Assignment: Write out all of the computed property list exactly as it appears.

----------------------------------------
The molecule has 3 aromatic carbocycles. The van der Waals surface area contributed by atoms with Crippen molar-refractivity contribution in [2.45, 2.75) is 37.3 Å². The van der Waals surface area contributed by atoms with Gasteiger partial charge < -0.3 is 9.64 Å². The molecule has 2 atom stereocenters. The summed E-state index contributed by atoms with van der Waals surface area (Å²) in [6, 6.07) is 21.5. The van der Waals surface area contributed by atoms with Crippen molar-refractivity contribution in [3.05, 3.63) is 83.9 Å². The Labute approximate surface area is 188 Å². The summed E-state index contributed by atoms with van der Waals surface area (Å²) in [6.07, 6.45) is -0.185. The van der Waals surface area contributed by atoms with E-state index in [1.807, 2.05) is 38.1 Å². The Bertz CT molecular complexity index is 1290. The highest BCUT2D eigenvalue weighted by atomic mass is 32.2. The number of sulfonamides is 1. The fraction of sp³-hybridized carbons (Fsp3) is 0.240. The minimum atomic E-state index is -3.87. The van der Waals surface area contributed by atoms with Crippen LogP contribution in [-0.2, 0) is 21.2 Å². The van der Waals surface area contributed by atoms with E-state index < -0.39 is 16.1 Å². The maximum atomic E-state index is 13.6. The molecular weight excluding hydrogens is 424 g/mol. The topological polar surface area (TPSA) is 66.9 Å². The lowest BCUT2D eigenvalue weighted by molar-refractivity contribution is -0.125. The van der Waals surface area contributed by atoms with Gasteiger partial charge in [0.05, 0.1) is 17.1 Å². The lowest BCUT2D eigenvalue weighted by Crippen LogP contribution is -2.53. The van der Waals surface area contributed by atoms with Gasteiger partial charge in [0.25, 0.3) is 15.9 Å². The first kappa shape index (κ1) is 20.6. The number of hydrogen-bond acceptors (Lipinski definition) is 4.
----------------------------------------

The molecule has 3 aromatic carbocycles. The van der Waals surface area contributed by atoms with Crippen molar-refractivity contribution in [2.45, 2.75) is 37.3 Å². The van der Waals surface area contributed by atoms with Gasteiger partial charge < -0.3 is 9.64 Å². The molecule has 2 atom stereocenters. The summed E-state index contributed by atoms with van der Waals surface area (Å²) in [6, 6.07) is 21.5. The van der Waals surface area contributed by atoms with Crippen molar-refractivity contribution in [3.05, 3.63) is 83.9 Å². The Labute approximate surface area is 188 Å². The summed E-state index contributed by atoms with van der Waals surface area (Å²) in [6.07, 6.45) is -0.185. The van der Waals surface area contributed by atoms with E-state index in [1.807, 2.05) is 38.1 Å². The Bertz CT molecular complexity index is 1290. The highest BCUT2D eigenvalue weighted by atomic mass is 32.2. The number of sulfonamides is 1. The fraction of sp³-hybridized carbons (Fsp3) is 0.240. The minimum atomic E-state index is -3.87. The van der Waals surface area contributed by atoms with Crippen LogP contribution in [-0.2, 0) is 21.2 Å². The van der Waals surface area contributed by atoms with E-state index < -0.39 is 16.1 Å². The maximum atomic E-state index is 13.6. The molecular weight excluding hydrogens is 424 g/mol. The topological polar surface area (TPSA) is 66.9 Å². The lowest BCUT2D eigenvalue weighted by molar-refractivity contribution is -0.125. The van der Waals surface area contributed by atoms with Gasteiger partial charge in [0.05, 0.1) is 17.1 Å². The lowest BCUT2D eigenvalue weighted by Crippen LogP contribution is -2.53. The van der Waals surface area contributed by atoms with Gasteiger partial charge in [0.25, 0.3) is 15.9 Å². The first kappa shape index (κ1) is 20.6. The number of hydrogen-bond acceptors (Lipinski definition) is 4.